When dealing with an illness, doctors tell you it's all about managing your expectations. Keeping a healthy perspective. I find the same could be said of most things in life.
There's a lot going on in my life right now. School, work, writing, family and publishing; possibilities and opened doors. Some of it is very good; some it, of course, is very bad. Sometimes it's hard to tell the difference between these two concepts, the good and the bad. They're differentiated by meager degrees of separation, and even that is subjective. What matters are the expectations you're bringing to the table, I think.
I've had dentures for two months now, which has been a rollercoaster in and of itself. I've also been in therapy since September, and it's been a constructive and heartening process so far. After some delays, I'm moving forward with my edits as The Crashers gets ready for publication. I recently got hired part-time as a technical writer at the university library, which is the first proper paid writing gig I've ever had. My new boss is really excited to have me on, and it looks promising so far.
Then I found out that, for all my planning and scheming and hoping, I wouldn't be able to graduate school in the spring. It's a minor setback, at best; a puzzling spring course schedule that won't allow me to take the classes that I need until summer and fall. Even my academic adviser and professors are a bit baffled by the upcoming schedule. I'm sure it would seem like a minor inconvenience to a lot of other people, having to graduate in the fall instead of the spring. To walk the stage in December rather than May. To move into a full-time position a little later than expected - a career, rather than the day-job that threatens to turn their anxiety and chronic pain into a weapon against them - so they can finally support themselves.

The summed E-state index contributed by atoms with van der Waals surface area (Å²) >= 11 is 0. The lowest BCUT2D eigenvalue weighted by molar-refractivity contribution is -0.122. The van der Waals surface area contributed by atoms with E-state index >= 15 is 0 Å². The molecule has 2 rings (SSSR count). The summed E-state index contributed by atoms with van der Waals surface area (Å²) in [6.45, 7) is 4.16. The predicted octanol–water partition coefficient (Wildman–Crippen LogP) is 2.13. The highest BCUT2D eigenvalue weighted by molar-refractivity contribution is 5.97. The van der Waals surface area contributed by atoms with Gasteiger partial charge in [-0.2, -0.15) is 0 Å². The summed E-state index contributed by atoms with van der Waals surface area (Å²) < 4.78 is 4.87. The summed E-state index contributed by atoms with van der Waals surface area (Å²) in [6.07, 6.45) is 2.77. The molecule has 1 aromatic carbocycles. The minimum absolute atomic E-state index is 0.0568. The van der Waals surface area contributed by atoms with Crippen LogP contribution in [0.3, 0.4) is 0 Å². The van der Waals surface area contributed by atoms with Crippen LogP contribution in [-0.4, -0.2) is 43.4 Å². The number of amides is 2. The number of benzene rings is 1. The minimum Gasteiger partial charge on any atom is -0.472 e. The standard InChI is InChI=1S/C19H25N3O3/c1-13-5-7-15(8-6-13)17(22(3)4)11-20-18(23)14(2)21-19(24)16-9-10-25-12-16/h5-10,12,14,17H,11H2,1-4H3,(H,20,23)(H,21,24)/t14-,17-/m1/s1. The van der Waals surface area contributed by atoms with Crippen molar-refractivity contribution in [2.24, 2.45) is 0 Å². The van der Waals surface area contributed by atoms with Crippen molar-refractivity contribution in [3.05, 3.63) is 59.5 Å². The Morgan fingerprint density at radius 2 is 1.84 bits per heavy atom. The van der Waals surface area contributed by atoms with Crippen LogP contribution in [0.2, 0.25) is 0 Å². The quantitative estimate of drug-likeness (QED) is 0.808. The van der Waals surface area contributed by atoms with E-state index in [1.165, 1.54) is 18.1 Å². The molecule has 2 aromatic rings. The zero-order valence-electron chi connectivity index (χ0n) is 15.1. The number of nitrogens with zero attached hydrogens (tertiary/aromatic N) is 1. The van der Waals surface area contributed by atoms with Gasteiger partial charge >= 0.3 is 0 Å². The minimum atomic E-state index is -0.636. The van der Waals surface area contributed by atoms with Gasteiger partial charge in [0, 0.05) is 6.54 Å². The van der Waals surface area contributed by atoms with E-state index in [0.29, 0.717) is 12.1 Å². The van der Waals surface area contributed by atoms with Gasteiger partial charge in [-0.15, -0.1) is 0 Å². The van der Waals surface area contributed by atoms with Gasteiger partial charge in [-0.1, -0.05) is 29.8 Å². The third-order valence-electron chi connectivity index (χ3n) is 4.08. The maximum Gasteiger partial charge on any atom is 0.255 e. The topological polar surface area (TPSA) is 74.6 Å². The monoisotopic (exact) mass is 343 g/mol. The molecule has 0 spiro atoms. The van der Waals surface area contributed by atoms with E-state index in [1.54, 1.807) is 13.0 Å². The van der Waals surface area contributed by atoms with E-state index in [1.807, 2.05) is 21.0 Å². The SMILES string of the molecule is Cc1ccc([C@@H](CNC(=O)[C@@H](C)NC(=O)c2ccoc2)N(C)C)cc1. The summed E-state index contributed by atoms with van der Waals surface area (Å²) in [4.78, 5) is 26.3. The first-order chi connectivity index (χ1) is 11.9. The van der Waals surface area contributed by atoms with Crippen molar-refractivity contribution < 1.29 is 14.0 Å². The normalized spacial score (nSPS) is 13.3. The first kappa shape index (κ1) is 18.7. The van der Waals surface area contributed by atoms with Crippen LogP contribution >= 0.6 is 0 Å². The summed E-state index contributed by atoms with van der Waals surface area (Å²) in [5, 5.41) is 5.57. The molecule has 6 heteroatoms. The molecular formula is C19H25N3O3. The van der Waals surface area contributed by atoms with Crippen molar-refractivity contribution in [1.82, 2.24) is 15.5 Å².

But other people aren't in my situation. They're not living with the family that has relentlessly gaslit them their whole lives. They're not surrounded by people who have done and said horrific things, and then hid behind "character building" as a means to sleep soundly at night. They're not economically trapped in a house fraught with tiny cruelties, like knives strewn about the rooms, that must be gently navigated. They're not living every day faced with all the compounding reasons why they're in therapy. "In recovery." "Healing."
Or maybe other people do. Maybe other people don't talk about it. Maybe other people should.
When I have so much to look forward to - like publishing the book, and getting my feet wet at the library - things like this make them hard to recognize. After nearly three decades of being left to drown by people who found my mental illness unsavory, it's often difficult to see anything but darkness. To manage my expectations, and react proactively rather than from a place of fear.
But I'm learning, a little bit every day, to keep my head above water.